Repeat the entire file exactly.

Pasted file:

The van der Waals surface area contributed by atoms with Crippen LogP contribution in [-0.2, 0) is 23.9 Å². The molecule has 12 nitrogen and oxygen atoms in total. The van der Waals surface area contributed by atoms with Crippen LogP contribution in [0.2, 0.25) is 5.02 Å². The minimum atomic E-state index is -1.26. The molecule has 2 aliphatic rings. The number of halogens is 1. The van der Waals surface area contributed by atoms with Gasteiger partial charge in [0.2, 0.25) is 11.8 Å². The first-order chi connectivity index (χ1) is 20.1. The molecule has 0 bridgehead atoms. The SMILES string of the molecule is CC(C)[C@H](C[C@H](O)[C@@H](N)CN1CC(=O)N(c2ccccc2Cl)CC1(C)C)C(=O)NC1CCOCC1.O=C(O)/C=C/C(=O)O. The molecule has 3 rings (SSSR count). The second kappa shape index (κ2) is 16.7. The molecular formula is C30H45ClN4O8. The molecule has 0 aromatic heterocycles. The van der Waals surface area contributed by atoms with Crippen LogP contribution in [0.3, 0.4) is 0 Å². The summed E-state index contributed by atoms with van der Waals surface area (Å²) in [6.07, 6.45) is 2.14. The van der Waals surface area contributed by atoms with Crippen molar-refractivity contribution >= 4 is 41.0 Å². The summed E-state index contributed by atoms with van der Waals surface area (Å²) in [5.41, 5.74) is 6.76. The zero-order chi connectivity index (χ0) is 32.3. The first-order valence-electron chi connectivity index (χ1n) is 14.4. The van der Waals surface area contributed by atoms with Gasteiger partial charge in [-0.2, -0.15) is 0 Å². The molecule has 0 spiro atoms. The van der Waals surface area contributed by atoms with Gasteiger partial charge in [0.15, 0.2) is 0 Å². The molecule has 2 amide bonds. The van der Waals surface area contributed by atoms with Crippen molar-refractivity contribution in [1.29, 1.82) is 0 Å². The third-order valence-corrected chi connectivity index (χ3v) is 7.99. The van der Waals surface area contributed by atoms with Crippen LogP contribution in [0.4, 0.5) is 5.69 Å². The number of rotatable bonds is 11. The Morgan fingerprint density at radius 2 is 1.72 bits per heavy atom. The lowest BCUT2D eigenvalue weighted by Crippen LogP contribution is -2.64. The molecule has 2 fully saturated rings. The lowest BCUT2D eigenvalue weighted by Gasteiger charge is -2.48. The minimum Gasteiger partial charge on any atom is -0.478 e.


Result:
The van der Waals surface area contributed by atoms with Crippen LogP contribution in [-0.2, 0) is 23.9 Å². The molecule has 12 nitrogen and oxygen atoms in total. The van der Waals surface area contributed by atoms with Crippen LogP contribution in [0.2, 0.25) is 5.02 Å². The minimum atomic E-state index is -1.26. The molecule has 2 aliphatic rings. The number of halogens is 1. The van der Waals surface area contributed by atoms with Gasteiger partial charge in [0.2, 0.25) is 11.8 Å². The first-order chi connectivity index (χ1) is 20.1. The molecule has 0 bridgehead atoms. The SMILES string of the molecule is CC(C)[C@H](C[C@H](O)[C@@H](N)CN1CC(=O)N(c2ccccc2Cl)CC1(C)C)C(=O)NC1CCOCC1.O=C(O)/C=C/C(=O)O. The molecule has 3 rings (SSSR count). The second kappa shape index (κ2) is 16.7. The molecular formula is C30H45ClN4O8. The molecule has 0 aromatic heterocycles. The van der Waals surface area contributed by atoms with Crippen LogP contribution in [0.3, 0.4) is 0 Å². The summed E-state index contributed by atoms with van der Waals surface area (Å²) in [6.07, 6.45) is 2.14. The van der Waals surface area contributed by atoms with Crippen molar-refractivity contribution >= 4 is 41.0 Å². The summed E-state index contributed by atoms with van der Waals surface area (Å²) in [5.41, 5.74) is 6.76. The zero-order chi connectivity index (χ0) is 32.3. The first-order valence-electron chi connectivity index (χ1n) is 14.4. The van der Waals surface area contributed by atoms with Gasteiger partial charge in [-0.2, -0.15) is 0 Å². The molecule has 0 spiro atoms. The van der Waals surface area contributed by atoms with Gasteiger partial charge in [0.15, 0.2) is 0 Å². The molecule has 2 amide bonds. The van der Waals surface area contributed by atoms with Crippen molar-refractivity contribution in [1.29, 1.82) is 0 Å². The third-order valence-corrected chi connectivity index (χ3v) is 7.99. The van der Waals surface area contributed by atoms with Crippen LogP contribution in [0.4, 0.5) is 5.69 Å². The number of rotatable bonds is 11. The Morgan fingerprint density at radius 2 is 1.72 bits per heavy atom. The lowest BCUT2D eigenvalue weighted by Crippen LogP contribution is -2.64. The molecule has 2 fully saturated rings. The lowest BCUT2D eigenvalue weighted by Gasteiger charge is -2.48. The minimum Gasteiger partial charge on any atom is -0.478 e.